The historic area of Corbin is an ancient land, situated on the northwestern part of the Saint-Emilion plateau bordering Pomerol. Over time and many generations the ancient feudal domain was divided, creating six properties bearing the Corbin name.
A knight in training; a legendary Prince of Wales, son of Edward III; a Perigord aristocrat serving the English king at the Battle of Castillon in 1453; members of the Libourne bourgeoisie; a Polignac nobleman; a notary; an innkeeper; a soldier in the King’s bodyguard; a “prince of vines”... To catalog the owners of Grand Corbin is to write the history of the Libourne region and Aquitaine, an intense, often chaotic story which forged the reputation and success of Saint-Emilion wine.
Dubbed “the prince of vines”, Guillaume Ignace Bouchereau, Baron of Saint-Georges, deserves particular attention. It was he who sought to establish a great vineyard at Corbin, no doubt emulating the large estates then being created in the Médoc during the late 18th century. This talented aristocrat made his fortune owning immense plantations in Hispaniola (today known as Santo Domingo), which was the world’s greatest sugar producer. A wealthy man at 42 years of age, his longing for home brought him back to the Libourne region. He bought Château Saint-Georges then Grand Corbin, and the former planter became a major vine grower. Bouchereau’s ambitions for the vineyard led him to draft a surprisingly modern program for his estate manager to follow. Among Master Bouchereau’s intelligent instructions: use trained workers in the vineyard, support the vines on posts, replace missing plants, use better vine varieties, eliminate plantings of other crops between vine rows to improve quality...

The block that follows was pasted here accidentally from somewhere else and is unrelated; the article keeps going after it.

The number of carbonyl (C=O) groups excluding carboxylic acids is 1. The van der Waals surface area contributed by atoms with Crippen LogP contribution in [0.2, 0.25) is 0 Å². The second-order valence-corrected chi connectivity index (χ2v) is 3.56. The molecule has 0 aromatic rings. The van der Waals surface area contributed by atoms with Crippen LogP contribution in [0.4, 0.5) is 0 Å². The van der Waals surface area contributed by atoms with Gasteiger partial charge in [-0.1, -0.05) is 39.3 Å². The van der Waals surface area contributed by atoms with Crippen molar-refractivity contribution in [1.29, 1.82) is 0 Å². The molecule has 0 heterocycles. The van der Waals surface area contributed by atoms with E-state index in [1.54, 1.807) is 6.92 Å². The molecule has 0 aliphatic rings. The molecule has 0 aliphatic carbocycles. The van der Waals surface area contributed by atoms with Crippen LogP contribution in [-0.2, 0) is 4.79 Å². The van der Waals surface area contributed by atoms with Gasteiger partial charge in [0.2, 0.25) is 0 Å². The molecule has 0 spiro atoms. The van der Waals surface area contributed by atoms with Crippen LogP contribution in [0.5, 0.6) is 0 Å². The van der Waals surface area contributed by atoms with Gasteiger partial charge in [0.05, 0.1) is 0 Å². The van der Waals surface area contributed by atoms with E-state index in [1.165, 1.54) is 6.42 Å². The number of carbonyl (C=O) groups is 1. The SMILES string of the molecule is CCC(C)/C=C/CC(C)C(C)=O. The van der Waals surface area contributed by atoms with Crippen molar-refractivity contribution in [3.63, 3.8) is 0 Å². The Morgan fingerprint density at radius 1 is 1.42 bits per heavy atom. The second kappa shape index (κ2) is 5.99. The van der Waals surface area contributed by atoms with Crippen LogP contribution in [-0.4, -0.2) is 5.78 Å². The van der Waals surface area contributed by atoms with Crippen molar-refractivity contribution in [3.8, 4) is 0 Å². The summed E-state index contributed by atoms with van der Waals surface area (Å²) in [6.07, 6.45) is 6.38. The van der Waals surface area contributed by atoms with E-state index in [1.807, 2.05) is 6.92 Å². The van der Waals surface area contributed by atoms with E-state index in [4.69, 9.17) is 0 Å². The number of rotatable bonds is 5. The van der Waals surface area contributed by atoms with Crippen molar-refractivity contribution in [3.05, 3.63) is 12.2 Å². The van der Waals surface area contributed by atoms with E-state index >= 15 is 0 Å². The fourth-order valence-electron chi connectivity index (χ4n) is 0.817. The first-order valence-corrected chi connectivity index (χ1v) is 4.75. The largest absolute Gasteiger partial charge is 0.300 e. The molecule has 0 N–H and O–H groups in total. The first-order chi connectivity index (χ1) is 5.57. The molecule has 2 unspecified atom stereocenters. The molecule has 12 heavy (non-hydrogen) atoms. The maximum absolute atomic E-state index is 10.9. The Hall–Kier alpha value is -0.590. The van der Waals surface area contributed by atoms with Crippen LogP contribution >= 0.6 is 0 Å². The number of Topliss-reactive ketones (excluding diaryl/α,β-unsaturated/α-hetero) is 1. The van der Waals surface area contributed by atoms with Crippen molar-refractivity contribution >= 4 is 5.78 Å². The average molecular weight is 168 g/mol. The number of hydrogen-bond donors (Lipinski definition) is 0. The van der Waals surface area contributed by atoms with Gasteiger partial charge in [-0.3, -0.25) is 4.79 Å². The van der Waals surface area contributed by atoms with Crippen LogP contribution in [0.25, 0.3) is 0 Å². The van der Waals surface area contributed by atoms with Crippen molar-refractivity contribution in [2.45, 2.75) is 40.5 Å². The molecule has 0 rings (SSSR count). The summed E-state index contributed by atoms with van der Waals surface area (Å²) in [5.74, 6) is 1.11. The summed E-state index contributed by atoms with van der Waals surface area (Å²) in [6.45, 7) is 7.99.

Far-seeing and ambitious, Guillaume Ignace Bouchereau left his mark on local history and the vineyard landscape in the Libourne region. Grand Corbin Bouchereau was considered as a new name for this château to honor the spirit of this ambitious predecessor. Reconnecting with a prestigious past also reaffirms the timelessness of a great terroir.